Back in 1999, New York magazine was renamed Nueva York, at least for the week of September 6. The Spanish word on the issue was an eye-catcher for readers of the popular weekly, and attested to the currency of things, and words, “Latin” among the contemporary public in the United States. The theme of Nueva York, after all, was “The Latin Explosion,” those words emblazoned in bold yellow and white lettering across the half-exposed mid-section of Jennifer Lopez. The Nuyorican actress, singer and pop idol was surely “Miss Nueva York”—and remains so two and a half years later: Her shapely body, a large crucifix dangling suggestively above her conspicuous cleavage, provided the cover image, and the feature article, entitled “La Vida Lopez” (calling Ricky Martin to mind), set out to explain “why Jennifer Lopez, Puerto Rican Day parade marshal, girlfriend (maybe) of Puffy Combs, inspired by Selena, aspiring to be Barbra Streisand, and owner of America’s most famous backside, might be the celebrity of the future.” Before you knew it, all New Yorkers, and all America, would be “living la vida loca” on the streets of Nueva York!
Since the publication of Nueva York, Latino fever has been gripping U.S. popular culture at a pitch unprecedented in the protracted history of that continental seduction. Hardly a week passes without still another media special, and hardly an area of entertainment and public life—sports, music, movies and televison, advertising, fashion, food—is by now untouched by an emphatic Hispanic presence. Visibility is of course not new to the “Latin look” in American pop culture—think of Carmen Miranda, Ricardo Montalbán or Desi Arnaz—nor is the Latin “flavor,” the salsa y sabor, a new ingredient in the proverbial melting pot, be it musical, sexual or culinary. But those passing crazes and that subliminal sense of otherness have become in the present generation a veritable saturation of the pop public sphere, the “Latin” way attaining to a ubiquity and prominence that has converted it into an active shaper of contemporary tastes and trends.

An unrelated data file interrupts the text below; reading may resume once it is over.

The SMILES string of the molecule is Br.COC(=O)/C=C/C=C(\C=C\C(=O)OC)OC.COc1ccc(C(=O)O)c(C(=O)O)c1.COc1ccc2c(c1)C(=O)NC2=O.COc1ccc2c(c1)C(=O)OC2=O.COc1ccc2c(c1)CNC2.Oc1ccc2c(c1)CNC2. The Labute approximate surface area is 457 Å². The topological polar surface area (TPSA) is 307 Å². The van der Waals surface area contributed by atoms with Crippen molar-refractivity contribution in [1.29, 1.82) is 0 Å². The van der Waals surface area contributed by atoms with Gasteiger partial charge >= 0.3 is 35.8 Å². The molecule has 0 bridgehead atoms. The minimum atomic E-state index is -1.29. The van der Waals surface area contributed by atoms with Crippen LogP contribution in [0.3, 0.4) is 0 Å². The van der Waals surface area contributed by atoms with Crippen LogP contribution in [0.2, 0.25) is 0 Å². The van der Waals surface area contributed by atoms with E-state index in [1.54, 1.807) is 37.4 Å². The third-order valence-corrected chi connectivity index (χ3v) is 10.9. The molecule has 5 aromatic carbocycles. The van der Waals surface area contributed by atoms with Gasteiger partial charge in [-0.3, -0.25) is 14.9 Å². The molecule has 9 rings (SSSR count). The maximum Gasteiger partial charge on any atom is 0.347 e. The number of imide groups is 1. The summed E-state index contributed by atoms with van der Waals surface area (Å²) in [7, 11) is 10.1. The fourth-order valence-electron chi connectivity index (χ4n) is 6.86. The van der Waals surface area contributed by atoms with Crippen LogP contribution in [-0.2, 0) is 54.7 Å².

Underlying this spectacular cultural ascendancy are of course major demographic and economic changes, which have resulted in the incremental growth and enormous diversification of the Latino population in the United States, such that nearly all the Latin American and Caribbean countries are now present in substantial numbers in many settings, especially in the global cities of Los Angeles, Miami and New York. By the early 1990s New York Newsday titled a lengthy supplement “The New Nueva York,” and with that phrase encapsulated the momentous increase and dramatic recomposition of the city’s Latino community since the 1970s. The swelling influx of Dominicans, Mexicans, Colombians, Ecuadoreans and numerous other Latin American nationalities has meant that “Latin New York,” for decades synonymous with Puerto Rican, has become pan-ethnic, to the point that Puerto Ricans, while still the most numerous group, have come to comprise less than half the aggregate. By 1999, then, it was high time that New York become Nueva York, and that its burgeoning population of Spanish-language background be given its day in the glitz.
Visibility, though, can do as much to obscure as to illuminate, particularly when it remains so preponderantly concentrated in the image making of the commercial culture. In the case of U.S. Latinos, celebrity status and ceremonial fanfare is clearly one of those mirages, effectively serving to camouflage the structured inequality and domination which accounts for their diasporic reality in the first place, and deflecting public attention from the decidedly unceremonious and unenviable social status of the majority of Latino peoples. The spectacular success stories of the few serve only to mask the ongoing reality of racism, economic misery and political disenfranchisement endured by most Latinos, who moved northward from their homelands only because of persistent inequalities at global and regional levels.